My Kinda Musical

Terry Wills on the latest production of Chicago, currently playing in Birmingham.

Chicago - Alexandra TheatreSet in Illinois during the mid-1920’s, Chicago is a musical that down the years has continued to attract audiences wherever it’s played. It sends them home with the feeling that they’ve thoroughly enjoyed a great night’s entertainment and, unless they’re virtually impossible to please, this current touring production will surely continue the trend.

It’s based on a true story surrounding two murderesses, Velma Kelly, a double-killer, and Roxie Hart, a nightclub singer who extracts her own revenge on her cheating lover and claims it was simply a case of self-defence. This was because “I was holding a knife and he just happened to run on to it about ten times”

It’s an excuse that sets the scene for a production which underlines just how corrupt were many facets of the Prohibition era, when criminals and their molls could, overnight, become personality crime celebrities. Velma has a defence lawyer, Jimmy Flynn. A smooth, sleazy, slick talking charmer prepared to take on any case seeming to be a lost cause – as long as they can afford to pay his outrageous fees.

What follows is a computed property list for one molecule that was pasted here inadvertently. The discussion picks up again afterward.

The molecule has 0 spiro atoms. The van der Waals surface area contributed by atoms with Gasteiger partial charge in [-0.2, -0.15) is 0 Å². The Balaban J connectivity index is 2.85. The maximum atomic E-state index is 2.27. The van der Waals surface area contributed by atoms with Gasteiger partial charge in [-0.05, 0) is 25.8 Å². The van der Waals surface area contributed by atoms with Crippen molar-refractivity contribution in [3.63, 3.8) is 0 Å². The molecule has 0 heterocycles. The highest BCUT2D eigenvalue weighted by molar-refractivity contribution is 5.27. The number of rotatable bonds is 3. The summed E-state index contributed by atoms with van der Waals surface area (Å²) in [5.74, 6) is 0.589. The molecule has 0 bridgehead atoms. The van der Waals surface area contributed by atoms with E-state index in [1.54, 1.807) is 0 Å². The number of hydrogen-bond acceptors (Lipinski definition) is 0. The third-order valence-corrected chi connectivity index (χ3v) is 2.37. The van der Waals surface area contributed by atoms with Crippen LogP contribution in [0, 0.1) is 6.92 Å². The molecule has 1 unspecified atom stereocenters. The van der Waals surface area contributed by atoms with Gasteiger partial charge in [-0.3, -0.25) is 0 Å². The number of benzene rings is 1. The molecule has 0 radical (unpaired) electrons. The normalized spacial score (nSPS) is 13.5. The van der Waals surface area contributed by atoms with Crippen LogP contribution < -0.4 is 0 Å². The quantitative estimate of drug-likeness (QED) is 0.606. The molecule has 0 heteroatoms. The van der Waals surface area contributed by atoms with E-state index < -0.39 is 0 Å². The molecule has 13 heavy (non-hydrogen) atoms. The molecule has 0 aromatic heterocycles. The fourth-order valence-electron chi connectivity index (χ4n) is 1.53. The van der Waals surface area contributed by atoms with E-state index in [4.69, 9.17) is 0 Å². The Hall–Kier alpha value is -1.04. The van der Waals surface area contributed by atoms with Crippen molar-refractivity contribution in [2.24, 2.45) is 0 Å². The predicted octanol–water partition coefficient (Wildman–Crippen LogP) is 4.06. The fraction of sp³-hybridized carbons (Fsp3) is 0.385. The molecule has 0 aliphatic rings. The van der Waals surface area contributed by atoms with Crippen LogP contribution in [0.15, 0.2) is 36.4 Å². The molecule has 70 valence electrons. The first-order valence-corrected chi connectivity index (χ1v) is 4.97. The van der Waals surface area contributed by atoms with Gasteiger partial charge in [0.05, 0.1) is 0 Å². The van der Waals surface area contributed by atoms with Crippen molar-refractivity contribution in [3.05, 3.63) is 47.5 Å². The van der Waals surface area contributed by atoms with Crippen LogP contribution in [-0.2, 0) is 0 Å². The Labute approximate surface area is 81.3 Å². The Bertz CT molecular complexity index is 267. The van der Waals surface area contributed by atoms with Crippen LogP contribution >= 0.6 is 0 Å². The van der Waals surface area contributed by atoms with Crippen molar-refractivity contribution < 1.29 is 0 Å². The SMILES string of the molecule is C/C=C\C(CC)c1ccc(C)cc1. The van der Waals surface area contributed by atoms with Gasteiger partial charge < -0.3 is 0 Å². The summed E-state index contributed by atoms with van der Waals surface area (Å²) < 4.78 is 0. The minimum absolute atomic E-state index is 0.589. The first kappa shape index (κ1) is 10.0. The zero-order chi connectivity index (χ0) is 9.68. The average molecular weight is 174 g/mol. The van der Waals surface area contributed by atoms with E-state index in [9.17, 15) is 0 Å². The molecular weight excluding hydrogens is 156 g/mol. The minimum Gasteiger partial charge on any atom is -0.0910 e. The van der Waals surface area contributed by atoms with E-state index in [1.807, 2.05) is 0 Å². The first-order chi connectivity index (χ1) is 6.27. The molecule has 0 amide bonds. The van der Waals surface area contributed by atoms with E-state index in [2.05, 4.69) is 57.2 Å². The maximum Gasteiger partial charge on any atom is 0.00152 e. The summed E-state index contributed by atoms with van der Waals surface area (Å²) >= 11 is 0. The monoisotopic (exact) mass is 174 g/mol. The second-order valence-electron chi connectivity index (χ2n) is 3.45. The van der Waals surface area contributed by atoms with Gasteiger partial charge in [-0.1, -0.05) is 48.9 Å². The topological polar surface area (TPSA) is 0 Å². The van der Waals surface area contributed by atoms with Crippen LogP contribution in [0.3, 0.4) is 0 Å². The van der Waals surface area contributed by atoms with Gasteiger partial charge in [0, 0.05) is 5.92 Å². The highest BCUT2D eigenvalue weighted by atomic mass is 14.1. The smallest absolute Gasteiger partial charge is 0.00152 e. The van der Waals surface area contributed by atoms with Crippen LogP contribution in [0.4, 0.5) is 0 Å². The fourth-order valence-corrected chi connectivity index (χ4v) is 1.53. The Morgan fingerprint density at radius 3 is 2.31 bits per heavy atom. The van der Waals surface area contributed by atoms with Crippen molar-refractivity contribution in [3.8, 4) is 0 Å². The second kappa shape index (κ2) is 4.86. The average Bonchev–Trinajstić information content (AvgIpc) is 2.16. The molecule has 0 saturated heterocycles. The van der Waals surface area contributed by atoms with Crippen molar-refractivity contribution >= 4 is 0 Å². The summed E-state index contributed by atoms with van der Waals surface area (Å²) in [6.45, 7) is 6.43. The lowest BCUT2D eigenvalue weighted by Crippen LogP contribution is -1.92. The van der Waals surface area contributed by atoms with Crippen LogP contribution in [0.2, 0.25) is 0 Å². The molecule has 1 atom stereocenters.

Masses of press exposure makes her top dog in prison and leaves Roxie jealous to the extent that she also asks Mr Flynn to take on her case. But can she afford him and what will be the eventual verdict from a jury? Guilty, as the evidence clearly proves, or Not Guilty thanks to the expertise of Jimmy Flynn? No prizes for guessing the verdict!

The appeal of this production is that while these events actually happened, the strength of fun, exhilarating dancing and catchy songs will invariably prove a very popular box office hit. It opens with Velma, played by Tupele Dorgu, and company singing the show’s most recognisable number, All that Jazz, and concludes as she enjoys a duet, Hot Honey Rag, with Roxie, Ali Bastian.

The setting for the production is based inside a state prison. No eye catching scenery. No beautiful dresses. On the contrary, although the sight of scantily dressed dancers, often in provocative situations, shows that the Chicago of the Roaring Twenties was a city where anything goes. Stefan Booth as Jimmy Flynn also plays his role to perfection.

Add the rest of an enthusiastic cast, including Bernie Nolan, plus a live on stage orchestra, and the feeling is that they well deserved the enthusiastic applause from those who appreciate genuine talent.

This Chicago is well worth a visit.

So if you can, pop along to the Alex and enjoy another musical penned by the duo of John Kember and Fred Ebb, with dancing choreographed by the legendary talents of Bob Fossee..Chicago has won numerous awards for both film and stage productions and this current production certainly deserves to be in the running for more.

Chicago is at the New Alexandra Theatre, Birmingham, until 10th March.